Programmes > Par auteur > Brown Samantha

Addressing the dearth of human fossil remains from Pleistocene Asia
Katerina Douka  1, 2@  , Samantha Brown  3@  , Tom Higham  2@  
1 : Max Planck Institute for the Science of Human History, Jena, Germany  (MPI-SHH)  -  Site web
2 : Oxford Radiocarbon Accelerator Unit, Research Laboratory for Archaeology and the History of Art, University of Oxford
3 : Max Planck Institute for the Science of Human History, Jena, Germany  (MPI-SHH)

Pleistocene human fossils from Central and North Asia are extremely rare and when preserved are often too fragmentary to allow secure attribution. In 2010, a morphologically non-diagnostic finger bone from Siberia was assigned using DNA to a previously unknown human group, the Denisovans. A few years earlier DNA analysis confirmed the presence of Neanderthals in Central and North Asia, placing them 1500 km east of their then known geographic range. Denisovans interbred with both Asian Neanderthals and modern humans over the past 100,000 years; their geographic distribution is now thought to have stretched from the Siberian steppes to the tropical forests of SE Asia and Oceania. Despite their broad spatio-temporal range, the Denisovans are only known from 4 bones, all from the eponymous cave. While more Neanderthals remains have been discovered in Central and North Asia in recent years, hardly any modern humans have been found; overall the numbers of human fossils, whether archaic or modern, from this vast region is meagre.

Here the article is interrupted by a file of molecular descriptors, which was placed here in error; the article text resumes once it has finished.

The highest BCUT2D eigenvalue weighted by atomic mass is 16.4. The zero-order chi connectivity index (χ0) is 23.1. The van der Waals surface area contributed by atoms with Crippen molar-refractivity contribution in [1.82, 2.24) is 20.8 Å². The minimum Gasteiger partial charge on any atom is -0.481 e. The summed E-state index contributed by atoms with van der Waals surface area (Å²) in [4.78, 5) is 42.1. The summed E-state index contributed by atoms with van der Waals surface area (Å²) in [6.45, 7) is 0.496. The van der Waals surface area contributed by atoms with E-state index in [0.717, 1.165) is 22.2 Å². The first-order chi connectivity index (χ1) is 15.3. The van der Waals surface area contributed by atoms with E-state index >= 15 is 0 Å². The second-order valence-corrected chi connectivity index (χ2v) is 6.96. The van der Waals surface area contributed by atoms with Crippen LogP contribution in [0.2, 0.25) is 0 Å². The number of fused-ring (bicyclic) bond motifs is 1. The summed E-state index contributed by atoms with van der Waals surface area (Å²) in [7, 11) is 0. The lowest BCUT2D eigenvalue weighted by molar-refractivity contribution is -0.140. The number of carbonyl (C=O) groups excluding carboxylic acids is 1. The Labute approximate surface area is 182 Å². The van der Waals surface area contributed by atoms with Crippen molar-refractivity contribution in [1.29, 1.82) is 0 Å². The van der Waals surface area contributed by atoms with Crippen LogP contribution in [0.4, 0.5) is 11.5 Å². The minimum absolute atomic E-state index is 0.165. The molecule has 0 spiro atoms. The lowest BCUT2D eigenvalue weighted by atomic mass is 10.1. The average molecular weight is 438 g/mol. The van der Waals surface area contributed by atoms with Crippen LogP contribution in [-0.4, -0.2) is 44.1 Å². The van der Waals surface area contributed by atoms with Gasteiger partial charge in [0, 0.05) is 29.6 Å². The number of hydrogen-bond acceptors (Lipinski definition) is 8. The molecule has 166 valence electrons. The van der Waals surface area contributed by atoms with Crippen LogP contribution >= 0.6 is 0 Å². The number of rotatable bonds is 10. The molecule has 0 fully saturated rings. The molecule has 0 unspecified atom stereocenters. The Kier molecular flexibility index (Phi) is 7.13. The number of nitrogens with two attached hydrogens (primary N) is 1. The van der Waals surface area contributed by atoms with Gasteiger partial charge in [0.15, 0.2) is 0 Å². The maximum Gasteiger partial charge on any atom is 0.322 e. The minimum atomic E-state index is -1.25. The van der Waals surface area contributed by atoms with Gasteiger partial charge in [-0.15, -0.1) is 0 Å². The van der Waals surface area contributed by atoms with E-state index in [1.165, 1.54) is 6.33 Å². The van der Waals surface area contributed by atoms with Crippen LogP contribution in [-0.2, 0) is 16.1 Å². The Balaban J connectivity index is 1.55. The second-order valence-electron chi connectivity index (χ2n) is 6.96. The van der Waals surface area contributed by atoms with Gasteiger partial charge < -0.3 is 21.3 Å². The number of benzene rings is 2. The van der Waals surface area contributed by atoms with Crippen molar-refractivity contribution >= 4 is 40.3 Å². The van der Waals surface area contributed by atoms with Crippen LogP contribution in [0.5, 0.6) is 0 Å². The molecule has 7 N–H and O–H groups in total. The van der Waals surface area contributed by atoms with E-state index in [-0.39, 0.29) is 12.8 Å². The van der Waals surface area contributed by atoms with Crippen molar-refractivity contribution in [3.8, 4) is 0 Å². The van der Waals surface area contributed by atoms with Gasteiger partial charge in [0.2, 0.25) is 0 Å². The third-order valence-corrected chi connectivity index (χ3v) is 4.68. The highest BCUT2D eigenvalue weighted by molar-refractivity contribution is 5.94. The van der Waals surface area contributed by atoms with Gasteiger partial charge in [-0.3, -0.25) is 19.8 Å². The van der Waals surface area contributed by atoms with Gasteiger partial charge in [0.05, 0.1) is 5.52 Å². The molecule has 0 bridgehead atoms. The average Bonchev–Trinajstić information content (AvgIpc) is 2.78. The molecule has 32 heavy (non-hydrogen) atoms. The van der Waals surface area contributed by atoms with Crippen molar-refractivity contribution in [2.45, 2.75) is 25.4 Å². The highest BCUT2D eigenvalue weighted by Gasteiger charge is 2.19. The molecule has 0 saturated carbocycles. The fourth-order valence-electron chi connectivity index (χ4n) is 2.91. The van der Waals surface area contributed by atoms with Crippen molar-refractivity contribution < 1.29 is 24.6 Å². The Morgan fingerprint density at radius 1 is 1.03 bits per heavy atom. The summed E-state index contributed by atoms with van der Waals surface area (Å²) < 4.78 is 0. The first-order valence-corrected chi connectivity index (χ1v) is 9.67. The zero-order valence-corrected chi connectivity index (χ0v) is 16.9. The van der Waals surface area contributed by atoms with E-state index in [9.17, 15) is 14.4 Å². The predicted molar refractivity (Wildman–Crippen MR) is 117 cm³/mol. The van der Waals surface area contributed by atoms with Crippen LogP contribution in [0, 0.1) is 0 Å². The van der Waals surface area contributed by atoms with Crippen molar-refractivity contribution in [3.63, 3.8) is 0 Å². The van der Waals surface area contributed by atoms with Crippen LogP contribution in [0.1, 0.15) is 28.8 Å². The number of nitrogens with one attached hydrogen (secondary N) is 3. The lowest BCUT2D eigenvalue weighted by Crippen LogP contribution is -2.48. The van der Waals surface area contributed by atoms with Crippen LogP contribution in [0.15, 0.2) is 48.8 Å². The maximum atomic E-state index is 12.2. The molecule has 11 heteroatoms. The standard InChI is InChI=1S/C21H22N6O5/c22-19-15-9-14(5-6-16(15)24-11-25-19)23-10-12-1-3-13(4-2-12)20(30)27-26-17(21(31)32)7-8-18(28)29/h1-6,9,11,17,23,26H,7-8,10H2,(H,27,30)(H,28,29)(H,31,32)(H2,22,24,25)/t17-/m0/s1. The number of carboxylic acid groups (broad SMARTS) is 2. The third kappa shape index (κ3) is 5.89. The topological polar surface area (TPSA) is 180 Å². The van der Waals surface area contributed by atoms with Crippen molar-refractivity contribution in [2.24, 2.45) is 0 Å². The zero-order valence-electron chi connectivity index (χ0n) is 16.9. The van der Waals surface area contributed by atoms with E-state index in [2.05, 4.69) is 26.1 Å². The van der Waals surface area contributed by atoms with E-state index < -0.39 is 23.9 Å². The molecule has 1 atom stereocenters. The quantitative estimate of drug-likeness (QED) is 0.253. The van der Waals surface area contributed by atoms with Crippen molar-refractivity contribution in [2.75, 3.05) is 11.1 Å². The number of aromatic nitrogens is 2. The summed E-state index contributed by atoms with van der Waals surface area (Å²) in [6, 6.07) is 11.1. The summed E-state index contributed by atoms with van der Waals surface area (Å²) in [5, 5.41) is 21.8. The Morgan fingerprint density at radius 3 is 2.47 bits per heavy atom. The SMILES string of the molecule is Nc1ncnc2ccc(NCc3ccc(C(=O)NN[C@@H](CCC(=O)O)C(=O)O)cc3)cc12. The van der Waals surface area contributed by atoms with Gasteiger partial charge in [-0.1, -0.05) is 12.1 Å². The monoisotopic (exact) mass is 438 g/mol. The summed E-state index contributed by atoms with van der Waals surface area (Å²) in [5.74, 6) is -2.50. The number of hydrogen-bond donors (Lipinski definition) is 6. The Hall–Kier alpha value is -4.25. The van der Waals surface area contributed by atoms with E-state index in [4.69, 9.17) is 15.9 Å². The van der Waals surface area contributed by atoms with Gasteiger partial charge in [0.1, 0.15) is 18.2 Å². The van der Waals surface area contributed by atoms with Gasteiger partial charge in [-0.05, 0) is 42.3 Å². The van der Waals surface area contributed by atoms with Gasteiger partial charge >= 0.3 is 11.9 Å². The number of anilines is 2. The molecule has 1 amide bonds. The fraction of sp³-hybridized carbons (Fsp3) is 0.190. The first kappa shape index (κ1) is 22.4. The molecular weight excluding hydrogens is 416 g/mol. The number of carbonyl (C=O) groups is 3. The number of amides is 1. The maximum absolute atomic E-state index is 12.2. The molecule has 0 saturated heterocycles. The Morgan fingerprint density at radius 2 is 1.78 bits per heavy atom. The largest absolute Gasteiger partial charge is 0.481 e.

This patchy knowledge of past human populations in Central and North Asia significantly limits our ability to test hypotheses regarding routes and timing of people movements across the continent, the nature and frequency of interaction between archaic indigenous groups and migratory modern humans, and the mechanisms leading to sole dominance of our species.

In 2017, the 5-year project “FINDER”, funded by the European Research Council, was initiated. We apply a novel combination of analytical methods, namely collagen fingerprinting, also known as ZooMS, radiocarbon dating and ancient DNA analysis, designed to identify, date and genetically characterize human remains amongst thousand animal fragments excavated from Asian sites. The first results from this work are reviewed in this presentation.


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